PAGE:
The new conventional wisdom take on President Obama can up during the weekly Political Wrap with Sleepy Mark Shields and David "Bobo" Brooks on the PBS Newshour 05/06/2011 at about 2:10 with a question from moderator Jim Lehrer:
JIM LEHRER: All right, to the killing of Osama bin Laden.
David, do you agree with the conventional wisdom that that forever has changed -- not forever, but has changed the way Americans view President Obama?
DAVID BROOKS: Yes. No, I really don't think so. I think he will -- his reputation is certainly enhanced. He made a brave decision. He stood by it. And I think the reputation of -- America feels better because it has been a long time since we have had something function really well.
JIM LEHRER: Because of guys like this [the SEALs who conducted the raid on Bin Laden's compound].
DAVID BROOKS: Guys like that.
JIM LEHRER: Yes.
DAVID BROOKS: So -- and even for President Obama, it has been a long time since he has done something popular. Whether you agree or not with stimulus or health care or GM, they were not popular.
And now he's done something really popular. And he did a difficult thing and enhanced his authority. But will it transform his view? I'm doubtful, because this is not central to his presidency. The economy and other things are central to his presidency. And when you look at his standing, it's gone up significantly in the last week, and it's gone up in his handling of terror.
But overall views about the economy, despite these numbers, have not gone up. And his handling of the economy in some polls was flat, and, in some polls, it went down a little. And I think the economy will still be the central way he will be judged.
JIM LEHRER: Do how do you feel, Mark?
MARK SHIELDS: I think it has changed. And I think it's changed -- there was a growing narrative, Jim, that was getting traction that the president was the professor in chief, that he was too nuanced, that he was leading from the rear, that -- perhaps too cerebral, and a question of maybe not ready to pull the trigger, to make the bold statement.This was a -- this was decisive. It was cool. It was bold. And I agree, I mean, that it was a success. And we have been yearning for success. We have been dying for success. But I also think it's important -- if one thinks just historically, since World War II, with the possible exception of the Cuban Missile Crisis, there has not been an unambiguous military intelligence success under a Democratic administration in that long time.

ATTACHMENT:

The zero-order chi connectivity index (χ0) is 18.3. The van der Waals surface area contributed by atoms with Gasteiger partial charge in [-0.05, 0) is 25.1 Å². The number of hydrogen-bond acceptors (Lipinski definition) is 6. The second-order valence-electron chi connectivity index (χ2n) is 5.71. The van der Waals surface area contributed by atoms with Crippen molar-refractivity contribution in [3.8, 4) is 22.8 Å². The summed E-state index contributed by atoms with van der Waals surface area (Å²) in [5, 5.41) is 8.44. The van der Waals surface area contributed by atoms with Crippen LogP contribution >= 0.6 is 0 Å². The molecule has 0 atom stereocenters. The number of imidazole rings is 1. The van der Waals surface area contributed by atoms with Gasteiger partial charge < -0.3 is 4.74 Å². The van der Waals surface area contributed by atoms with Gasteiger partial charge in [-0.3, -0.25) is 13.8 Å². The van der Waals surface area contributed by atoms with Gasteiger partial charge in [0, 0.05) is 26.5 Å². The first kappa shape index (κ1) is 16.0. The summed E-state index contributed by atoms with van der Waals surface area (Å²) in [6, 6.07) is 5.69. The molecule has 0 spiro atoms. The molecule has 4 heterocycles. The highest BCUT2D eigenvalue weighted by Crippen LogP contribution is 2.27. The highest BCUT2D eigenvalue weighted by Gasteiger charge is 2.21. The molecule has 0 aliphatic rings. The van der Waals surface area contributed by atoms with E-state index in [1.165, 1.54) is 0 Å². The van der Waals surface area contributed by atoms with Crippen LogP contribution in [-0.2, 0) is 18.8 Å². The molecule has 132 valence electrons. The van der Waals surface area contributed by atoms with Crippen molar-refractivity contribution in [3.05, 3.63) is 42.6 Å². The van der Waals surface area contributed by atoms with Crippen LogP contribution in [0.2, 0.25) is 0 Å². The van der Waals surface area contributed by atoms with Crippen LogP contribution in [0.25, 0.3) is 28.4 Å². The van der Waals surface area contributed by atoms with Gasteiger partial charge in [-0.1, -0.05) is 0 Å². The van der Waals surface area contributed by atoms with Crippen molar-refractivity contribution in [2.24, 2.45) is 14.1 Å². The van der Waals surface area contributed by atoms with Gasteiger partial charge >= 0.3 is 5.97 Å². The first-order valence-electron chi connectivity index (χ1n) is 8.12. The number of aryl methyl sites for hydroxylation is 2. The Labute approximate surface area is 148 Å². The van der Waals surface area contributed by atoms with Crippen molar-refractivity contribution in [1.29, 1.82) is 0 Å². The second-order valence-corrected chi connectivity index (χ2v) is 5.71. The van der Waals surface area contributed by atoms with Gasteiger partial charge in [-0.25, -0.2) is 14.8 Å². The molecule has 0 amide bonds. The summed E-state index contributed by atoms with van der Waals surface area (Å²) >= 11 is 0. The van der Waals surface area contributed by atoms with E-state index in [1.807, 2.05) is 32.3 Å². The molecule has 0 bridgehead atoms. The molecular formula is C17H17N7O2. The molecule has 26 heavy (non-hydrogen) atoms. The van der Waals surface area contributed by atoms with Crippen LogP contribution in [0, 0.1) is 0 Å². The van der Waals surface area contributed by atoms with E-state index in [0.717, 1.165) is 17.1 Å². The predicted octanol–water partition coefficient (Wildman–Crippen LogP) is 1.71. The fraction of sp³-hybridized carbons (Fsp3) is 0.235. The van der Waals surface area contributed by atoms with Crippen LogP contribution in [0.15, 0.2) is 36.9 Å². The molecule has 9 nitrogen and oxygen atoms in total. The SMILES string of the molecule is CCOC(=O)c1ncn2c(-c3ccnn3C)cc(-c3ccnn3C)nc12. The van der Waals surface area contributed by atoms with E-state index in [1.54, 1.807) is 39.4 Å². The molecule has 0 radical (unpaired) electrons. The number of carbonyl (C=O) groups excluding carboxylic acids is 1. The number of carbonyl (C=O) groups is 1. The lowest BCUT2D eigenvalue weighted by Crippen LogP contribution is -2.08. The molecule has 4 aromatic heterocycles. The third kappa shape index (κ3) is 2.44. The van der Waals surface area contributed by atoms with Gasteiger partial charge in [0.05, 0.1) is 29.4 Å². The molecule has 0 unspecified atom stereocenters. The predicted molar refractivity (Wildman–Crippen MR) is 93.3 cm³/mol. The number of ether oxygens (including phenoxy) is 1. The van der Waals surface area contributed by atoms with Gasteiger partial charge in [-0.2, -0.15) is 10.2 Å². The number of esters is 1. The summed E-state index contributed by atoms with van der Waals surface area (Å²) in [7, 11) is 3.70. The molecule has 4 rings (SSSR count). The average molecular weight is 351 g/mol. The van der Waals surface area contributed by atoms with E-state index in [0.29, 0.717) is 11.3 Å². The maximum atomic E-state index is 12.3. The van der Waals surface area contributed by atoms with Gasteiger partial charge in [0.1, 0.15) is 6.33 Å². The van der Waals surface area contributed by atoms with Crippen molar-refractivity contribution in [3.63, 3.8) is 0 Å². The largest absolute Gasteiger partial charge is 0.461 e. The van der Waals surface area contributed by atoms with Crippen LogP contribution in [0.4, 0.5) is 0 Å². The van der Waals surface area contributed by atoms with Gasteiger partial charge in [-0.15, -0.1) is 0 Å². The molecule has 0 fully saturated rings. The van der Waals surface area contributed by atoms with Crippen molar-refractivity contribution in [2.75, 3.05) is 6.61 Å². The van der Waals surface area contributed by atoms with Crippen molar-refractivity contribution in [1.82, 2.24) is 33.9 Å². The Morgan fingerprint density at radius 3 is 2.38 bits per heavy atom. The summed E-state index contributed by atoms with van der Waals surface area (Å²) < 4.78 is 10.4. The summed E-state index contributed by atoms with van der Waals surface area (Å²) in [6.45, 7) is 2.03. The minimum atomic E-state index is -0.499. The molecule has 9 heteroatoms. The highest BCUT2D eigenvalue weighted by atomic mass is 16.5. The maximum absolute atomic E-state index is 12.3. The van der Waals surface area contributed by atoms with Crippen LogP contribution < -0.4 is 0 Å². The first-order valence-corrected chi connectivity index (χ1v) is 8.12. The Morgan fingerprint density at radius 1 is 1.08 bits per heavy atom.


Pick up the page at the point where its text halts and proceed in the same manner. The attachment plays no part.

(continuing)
I mean, you have had Vietnam. You had Korea. You had Mogadishu. You had the Iranian hostages. I mean, there really hasn't. And this was. And...
JIM LEHRER: Just in pure political...
MARK SHIELDS: In pure political -- but, you know, in an act of -- a decisive act.
And there's a recognition in the political world that the president really did roll the dice. I mean, this was a high-risk -- high-reward, but very high-risk, not only to the brave men involved, but to his own political future. [my emphasis]
The well-respected Gallup organisation, which Thursday released a three-day-tracking poll, found a six-percent increase in the president's public-approval rating during the three days after the raid in what it called Obama's first "rally event" – a positive reaction to a major international or domestic crisis.
While that was extremely modest compared to the all-time record 35- percent increase George W. Bush received in his ratings after the 9/11 terrorist attacks on New York and the Pentagon, the consensus among even right-wing commentators is that Obama has emerged as a more-formidable political force primarily because he has demolished, at one blow, the increasingly widely accepted notion that he is a cautious, even timid, politician who instinctively favours the safest political option and who sees his foreign-policy role as managing the inevitable decline of U.S. power in the world.
"It is this last claim that took such a profound blow when Obama approved the operation against bin Laden and chose the riskiest option involving a face-to-face confrontation with American commandos – on the orders of the president of the United States," wrote E.J. Dionne, Jr., a political columnist at the Washington Post, this week. [my emphasis]
This provides a measure of how lazy our Pod Pundits are with their political analysis. Obama promised during his 2008 campaign to escalate the war in Afghanistan. That was a risk, both militarily and politically, and a bad one. But he took it. He made a bad decision in following through on that misguided promise. But there's no way I would characterize that as showing him to be a "cautious, even timid, politician who instinctively favours the safest political option." I'm not arguing with Lobe's characterization of the conventional wisdom, but rather with the CW involved.